Dan Mori was one of those fellows who was doing something all the time. He got a few more years of good use from a K-model International Harvester pick-up truck by transplanting the engine and transmission from a Ford Thunderbird into the old truck. The body of the old “Binder” was too far gone to have ever been a show truck, but it made a heck of a farm truck.
The hardest part of making it all work (as I remember Dan showing off his project) was to get clearance for the steering gearbox. It took some exotic use of the “blue tip wrench” (cutting torch) and the “spark wrench” (arc welder) to make things fit.
I remember my son Ryan keeping me posted sometime back about a discussion at the hay ranch where he was working concerning the ranch’s decision to designate someone to be the official mechanic. He said his name always came to the top of the list. Once his employer found out he understood what he was doing, he had to do all the brakes on the ranch’s trucks. Ryan’s brother asked Ryan who opened his big mouth and told his boss he knew how to do brakes? Ryan got the job.
He told me an interesting experience. He had arrived at his wit’s end over an air dryer on the air brake system of one of the trucks.
He finally took the obnoxious part to the truck dealership and asked to talk to someone familiar with the beast. In about 10 minutes, he and the dealership mechanic had the problem solved. As Ryan was heading out the door, the service manager stopped him and offered him a job. He told Ryan he had overheard the conversation with his mechanic, and he was impressed Ryan had thought through the problem rather than just being mad because the goofy thing would not work. He went on that he had just fired a mechanic who could not think and did not feel it was important to use his head. Ryan politely stated he thought he was happy where he was for the time being.
Years back, I worked at the sugar factory in Nampa, Idaho, during my Christmas break from college. My Dad was a shift foreman at the beet pulp dryer. I rode in to work with him and he showed me where the ready room was. Dad told me to be there every shift change and one of the other foremen would hire me because one of the regulars on the crew had failed to show up, again. The second shift change, I had a job. One day a conveyor moving wet beet pulp to the dryer plugged up and before they could get things shut down, there was a couple tons of wet beet pulp on the floor. I was among four fellows they summoned to fork the mess off the floor. There was only room for one person at a time to run the fork.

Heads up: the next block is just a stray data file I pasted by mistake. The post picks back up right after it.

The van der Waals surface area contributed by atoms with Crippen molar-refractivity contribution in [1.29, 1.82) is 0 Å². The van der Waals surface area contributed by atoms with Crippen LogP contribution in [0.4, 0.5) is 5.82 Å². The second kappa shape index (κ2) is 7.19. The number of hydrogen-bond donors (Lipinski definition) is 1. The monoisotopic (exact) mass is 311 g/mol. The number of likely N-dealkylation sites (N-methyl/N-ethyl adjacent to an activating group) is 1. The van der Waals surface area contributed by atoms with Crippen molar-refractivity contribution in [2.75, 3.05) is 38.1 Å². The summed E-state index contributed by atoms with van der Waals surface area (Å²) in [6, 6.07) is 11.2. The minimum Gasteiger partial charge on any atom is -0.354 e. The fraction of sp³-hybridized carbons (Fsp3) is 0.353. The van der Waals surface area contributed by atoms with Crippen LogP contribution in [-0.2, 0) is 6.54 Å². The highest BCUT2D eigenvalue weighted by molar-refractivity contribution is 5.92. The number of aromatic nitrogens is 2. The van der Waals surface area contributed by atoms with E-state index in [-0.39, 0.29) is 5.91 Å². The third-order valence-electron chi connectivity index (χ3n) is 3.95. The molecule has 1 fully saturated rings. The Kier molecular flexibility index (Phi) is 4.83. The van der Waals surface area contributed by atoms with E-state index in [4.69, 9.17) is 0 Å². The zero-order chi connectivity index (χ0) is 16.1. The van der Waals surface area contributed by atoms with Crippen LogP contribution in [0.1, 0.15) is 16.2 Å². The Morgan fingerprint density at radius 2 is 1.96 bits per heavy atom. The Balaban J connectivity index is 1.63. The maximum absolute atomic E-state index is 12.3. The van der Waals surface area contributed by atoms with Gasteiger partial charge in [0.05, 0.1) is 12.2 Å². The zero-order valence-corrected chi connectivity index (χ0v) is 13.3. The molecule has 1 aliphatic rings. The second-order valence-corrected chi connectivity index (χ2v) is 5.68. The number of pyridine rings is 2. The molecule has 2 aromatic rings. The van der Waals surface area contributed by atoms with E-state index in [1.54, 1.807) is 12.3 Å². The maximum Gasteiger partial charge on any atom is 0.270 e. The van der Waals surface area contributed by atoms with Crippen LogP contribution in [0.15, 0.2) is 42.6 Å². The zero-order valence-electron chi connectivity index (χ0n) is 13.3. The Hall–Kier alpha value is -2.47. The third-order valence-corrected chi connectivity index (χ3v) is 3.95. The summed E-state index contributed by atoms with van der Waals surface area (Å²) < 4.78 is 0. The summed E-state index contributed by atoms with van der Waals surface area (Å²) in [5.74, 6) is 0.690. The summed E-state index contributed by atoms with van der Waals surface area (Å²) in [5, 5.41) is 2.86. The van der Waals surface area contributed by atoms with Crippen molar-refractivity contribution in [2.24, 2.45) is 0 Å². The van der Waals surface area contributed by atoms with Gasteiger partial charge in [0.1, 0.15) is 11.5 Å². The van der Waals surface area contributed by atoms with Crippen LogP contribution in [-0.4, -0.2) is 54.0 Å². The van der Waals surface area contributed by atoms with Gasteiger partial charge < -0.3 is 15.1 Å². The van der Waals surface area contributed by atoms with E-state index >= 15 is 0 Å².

I was the last one to arrive, so my first turn with the pitchfork was after everyone else had a turn. I just kept the fork and in about 10 minutes had the mess off the floor. The foreman had been watching from a distance and asked me why I wanted to do all the work. I told him I could do the job in about 10 minutes, or I could pass the fork around, working as much as each of the other guys, and it would take an hour. I think I told him my suspicions were the other three had never even seen a pitchfork before, let alone know how to operate it. He asked if I were Russ’s son. I replied that I was. The foreman said that explained a lot, and left.
Dad told me of an incident on his shift. Some of his crew complained the other shifts always left the place in a terrible mess, but Dad required them to leave things clean and orderly when the shift was over. He replied that they were probably correct in that the other crews left the place in a mess. Then he looked them in the eye and told them, “But don’t you ever let anyone say that about MY shift!”
Oftentimes a 5-percent increase in effort will result in a 50-percent improvement in the end product. The interesting thing is that the extra 5 percent does not happen because someone is making you do it. It happens because only about 5 percent of the general population understands initiative. PD